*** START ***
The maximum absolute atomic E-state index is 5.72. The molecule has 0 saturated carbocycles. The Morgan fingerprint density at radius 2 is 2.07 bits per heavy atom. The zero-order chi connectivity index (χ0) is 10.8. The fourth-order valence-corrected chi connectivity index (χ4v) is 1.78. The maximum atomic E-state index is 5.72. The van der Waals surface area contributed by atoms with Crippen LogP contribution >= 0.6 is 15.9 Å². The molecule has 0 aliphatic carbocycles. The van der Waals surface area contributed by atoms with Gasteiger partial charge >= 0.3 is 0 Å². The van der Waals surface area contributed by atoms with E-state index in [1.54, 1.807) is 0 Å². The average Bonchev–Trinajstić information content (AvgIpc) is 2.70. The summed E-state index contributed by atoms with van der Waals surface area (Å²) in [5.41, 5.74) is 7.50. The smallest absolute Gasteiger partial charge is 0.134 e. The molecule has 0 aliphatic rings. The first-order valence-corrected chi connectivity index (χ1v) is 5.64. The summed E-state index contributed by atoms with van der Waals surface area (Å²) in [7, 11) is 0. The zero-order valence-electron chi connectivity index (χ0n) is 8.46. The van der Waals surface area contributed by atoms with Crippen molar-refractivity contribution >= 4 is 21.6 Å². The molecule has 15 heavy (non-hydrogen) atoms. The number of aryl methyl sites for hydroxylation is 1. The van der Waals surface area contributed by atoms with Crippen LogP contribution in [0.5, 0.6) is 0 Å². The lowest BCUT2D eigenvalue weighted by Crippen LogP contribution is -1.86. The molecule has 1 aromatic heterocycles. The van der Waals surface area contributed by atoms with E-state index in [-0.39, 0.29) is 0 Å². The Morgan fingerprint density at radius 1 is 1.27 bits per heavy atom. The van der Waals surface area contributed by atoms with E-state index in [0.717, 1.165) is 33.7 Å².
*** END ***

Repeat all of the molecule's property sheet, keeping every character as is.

The maximum absolute atomic E-state index is 5.72. The molecule has 0 saturated carbocycles. The Morgan fingerprint density at radius 2 is 2.07 bits per heavy atom. The zero-order chi connectivity index (χ0) is 10.8. The fourth-order valence-corrected chi connectivity index (χ4v) is 1.78. The maximum atomic E-state index is 5.72. The van der Waals surface area contributed by atoms with Crippen LogP contribution >= 0.6 is 15.9 Å². The molecule has 0 aliphatic carbocycles. The van der Waals surface area contributed by atoms with Gasteiger partial charge >= 0.3 is 0 Å². The van der Waals surface area contributed by atoms with E-state index in [1.54, 1.807) is 0 Å². The average Bonchev–Trinajstić information content (AvgIpc) is 2.70. The summed E-state index contributed by atoms with van der Waals surface area (Å²) in [5.41, 5.74) is 7.50. The smallest absolute Gasteiger partial charge is 0.134 e. The molecule has 0 aliphatic rings. The first-order valence-corrected chi connectivity index (χ1v) is 5.64. The summed E-state index contributed by atoms with van der Waals surface area (Å²) in [7, 11) is 0. The zero-order valence-electron chi connectivity index (χ0n) is 8.46. The van der Waals surface area contributed by atoms with Crippen molar-refractivity contribution >= 4 is 21.6 Å². The molecule has 15 heavy (non-hydrogen) atoms. The number of aryl methyl sites for hydroxylation is 1. The van der Waals surface area contributed by atoms with Crippen LogP contribution in [0.5, 0.6) is 0 Å². The lowest BCUT2D eigenvalue weighted by Crippen LogP contribution is -1.86. The molecule has 1 aromatic heterocycles. The van der Waals surface area contributed by atoms with E-state index in [-0.39, 0.29) is 0 Å². The Morgan fingerprint density at radius 1 is 1.27 bits per heavy atom. The van der Waals surface area contributed by atoms with E-state index in [0.717, 1.165) is 33.7 Å².